I am often irritated at how quickly people rush to shout "OFF WITH HIS HEAD!" when it comes to priests and bishops.
It is like a flashback to the 4th century North Africa when the Donatists insisted on a Church of the pure alone. No coversion. No room for sinners. No possibility of future changes. "Get outta here!"
The fact is that we Christians belong to an ecclesia permixta malis et bonis, a Church mixed through with good and bad people.
The Lord will sort us out.
But this applies to the whole human race, does it not? Prescinding from religion, can’t we reasonably recognize that people make mistakes? Sometimes terrible and evil mistakes?
Do those people then instantly lose any right to dignity or compassion?
Some people think so.
Non-Catholics… non-Christians also get down into a nasty narrow ditch of presumption and accusation.
I am therefore irritated, but not surprised, by something I read from The Catholic League (my emphases):
ROLL CALL SMEARS INNOCENT PRIEST
Catholic League president Bill Donohue today accused the Washington, D.C. newspaper, Roll Call, of smearing Father Daniel Coughlin; the Chicago priest has been the House Chaplain since 2000:
“We have always held Roll Call in high regard, but after the hit job on Father Coughlin, we no longer do. What the newspaper did was classic yellow journalism.
“Yesterday, Roll Call made a big splash on the Internet with its ‘Breaking News’ story on Father Coughlin. The headline, ‘Chaplain Managed Abusive Priests,’ gave the impression that Coughlin either did something illegal or something immoral. The fact is he did neither.
“In today’s print edition, Roll Call discusses how Coughlin ministered to troubled priests in Chicago. For example, it says today that he played the role of ‘caretaker, providing services ranging from room and board to spiritual support and advocacy.’ Coughlin admits to ‘pastoring priests’ and the article mentions that he ‘was not responsible for overseeing the men.’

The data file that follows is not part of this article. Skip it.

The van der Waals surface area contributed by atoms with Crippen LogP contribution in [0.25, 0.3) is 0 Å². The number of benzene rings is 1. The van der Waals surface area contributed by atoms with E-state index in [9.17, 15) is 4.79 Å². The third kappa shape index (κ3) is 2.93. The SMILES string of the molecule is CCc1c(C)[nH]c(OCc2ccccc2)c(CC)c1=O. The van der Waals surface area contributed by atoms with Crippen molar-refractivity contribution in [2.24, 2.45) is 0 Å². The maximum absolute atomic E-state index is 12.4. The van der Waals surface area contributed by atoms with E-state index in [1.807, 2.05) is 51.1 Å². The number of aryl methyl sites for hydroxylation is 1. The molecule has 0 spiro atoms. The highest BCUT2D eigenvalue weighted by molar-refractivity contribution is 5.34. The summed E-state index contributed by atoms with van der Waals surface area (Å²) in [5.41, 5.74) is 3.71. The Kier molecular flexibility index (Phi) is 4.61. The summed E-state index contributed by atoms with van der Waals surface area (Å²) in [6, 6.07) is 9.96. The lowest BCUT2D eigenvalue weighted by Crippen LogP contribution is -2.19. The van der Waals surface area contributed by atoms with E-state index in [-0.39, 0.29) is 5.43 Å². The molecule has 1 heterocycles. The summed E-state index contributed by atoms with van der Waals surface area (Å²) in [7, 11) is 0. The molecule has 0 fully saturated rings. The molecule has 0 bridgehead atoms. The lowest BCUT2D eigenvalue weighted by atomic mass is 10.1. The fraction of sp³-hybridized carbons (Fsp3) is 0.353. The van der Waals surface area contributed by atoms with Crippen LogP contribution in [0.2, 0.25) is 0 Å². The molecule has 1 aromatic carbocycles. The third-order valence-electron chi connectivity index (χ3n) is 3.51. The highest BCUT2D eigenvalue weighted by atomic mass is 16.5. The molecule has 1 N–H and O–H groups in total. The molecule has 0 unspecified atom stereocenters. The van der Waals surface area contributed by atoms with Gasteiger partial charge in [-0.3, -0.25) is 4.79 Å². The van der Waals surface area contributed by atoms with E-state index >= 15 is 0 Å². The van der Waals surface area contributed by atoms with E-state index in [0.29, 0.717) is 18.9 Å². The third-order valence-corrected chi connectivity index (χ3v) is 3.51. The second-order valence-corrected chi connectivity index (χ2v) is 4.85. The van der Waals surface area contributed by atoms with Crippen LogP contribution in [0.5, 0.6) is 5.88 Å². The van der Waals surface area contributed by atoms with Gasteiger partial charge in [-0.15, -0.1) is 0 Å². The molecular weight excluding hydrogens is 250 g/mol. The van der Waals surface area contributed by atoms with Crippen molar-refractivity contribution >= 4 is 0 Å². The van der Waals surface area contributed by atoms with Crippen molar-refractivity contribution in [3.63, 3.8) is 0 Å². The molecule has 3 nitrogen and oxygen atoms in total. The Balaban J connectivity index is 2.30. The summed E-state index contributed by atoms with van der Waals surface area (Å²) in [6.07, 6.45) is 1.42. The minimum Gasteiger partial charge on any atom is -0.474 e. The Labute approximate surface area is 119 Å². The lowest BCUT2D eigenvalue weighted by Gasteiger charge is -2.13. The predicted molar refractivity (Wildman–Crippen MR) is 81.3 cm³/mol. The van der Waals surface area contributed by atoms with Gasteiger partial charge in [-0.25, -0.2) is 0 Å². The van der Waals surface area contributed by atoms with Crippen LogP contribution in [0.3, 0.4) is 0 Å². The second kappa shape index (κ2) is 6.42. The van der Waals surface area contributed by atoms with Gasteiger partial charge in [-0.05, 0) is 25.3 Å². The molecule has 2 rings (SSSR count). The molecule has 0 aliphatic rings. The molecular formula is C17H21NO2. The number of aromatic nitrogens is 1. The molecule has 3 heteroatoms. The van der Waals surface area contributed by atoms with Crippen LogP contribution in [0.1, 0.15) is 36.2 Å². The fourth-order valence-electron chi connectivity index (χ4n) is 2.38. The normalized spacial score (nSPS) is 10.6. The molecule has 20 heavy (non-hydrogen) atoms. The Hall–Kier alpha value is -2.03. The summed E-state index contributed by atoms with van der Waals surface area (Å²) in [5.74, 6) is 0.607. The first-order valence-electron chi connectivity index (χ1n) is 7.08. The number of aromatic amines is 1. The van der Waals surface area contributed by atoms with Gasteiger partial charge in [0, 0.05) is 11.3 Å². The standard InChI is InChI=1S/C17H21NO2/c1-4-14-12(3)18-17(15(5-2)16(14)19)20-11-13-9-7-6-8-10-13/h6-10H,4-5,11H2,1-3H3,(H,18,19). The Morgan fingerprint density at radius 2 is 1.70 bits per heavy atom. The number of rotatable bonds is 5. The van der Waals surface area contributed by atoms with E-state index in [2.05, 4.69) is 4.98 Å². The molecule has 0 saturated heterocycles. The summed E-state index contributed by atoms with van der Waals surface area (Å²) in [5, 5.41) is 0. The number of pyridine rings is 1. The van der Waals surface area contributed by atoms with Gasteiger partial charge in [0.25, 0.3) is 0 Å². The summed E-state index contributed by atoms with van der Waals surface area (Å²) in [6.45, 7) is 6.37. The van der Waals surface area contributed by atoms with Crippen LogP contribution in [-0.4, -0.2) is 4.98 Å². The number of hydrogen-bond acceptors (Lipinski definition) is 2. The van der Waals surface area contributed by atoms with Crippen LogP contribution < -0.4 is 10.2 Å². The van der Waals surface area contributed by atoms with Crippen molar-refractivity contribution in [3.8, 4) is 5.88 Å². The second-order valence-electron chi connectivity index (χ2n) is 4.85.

“Now it seems plain that in every segment of the population there will be men and women who go astray. It also seems plain that if the community or organization in which these troubled souls live actually care a whit about them, services will be offered to deal with their malady. Indeed, to do nothing would suggest callous indifference to their fate.
“So this is it. Father Coughlin, before being named House Chaplain—a position he earned after considerable controversy that involved me personally — tended to the needs of troubled priests. For this he should be applauded, but that is not the message that Roll Call wants to convey.
“Morton Kondracke, the executive editor of Roll Call, needs to extend an apology not only to Father Coughlin, but to the Catholic community as well for exploiting the issue of priestly sexual abuse.”
Susan A. Fani
Director of Communications
Catholic League for Religious and Civil Rights
New York, NY 10123
I agree. Fr. Coughlin is owed an apology.
Here is what Roll Call wrote:
Coughlin served as the archdiocesan point man for counseling troubled priests, including those accused of sexual misconduct.
But Roll Call tries to leave the impression that Fr. Coughlin was engaged in coddling priest abusers.
Fr. Coughlin had petitioned the release from prison of a priest who had molested children, though that petition was refused.
“I was dealing with priests that had problems themselves and maybe were causing problems on a staff or causing problems in the community,” Coughlin said in an interview with Roll Call on Monday. “And so in that sense I was pastoring priests.”
What have we become if we simply throw anyone who has ever sinned under the bus?
"You SINNED?!?! OUT WITH YOU into the cooollllld where nobody will ever show you compassion again. Go DIE now, alone and unloved. We will prevent anyone from ever helping you get to heaven or preseve any dignity!."
Not only that, we have to spurn and revile anyone who ever tried to help a sinner.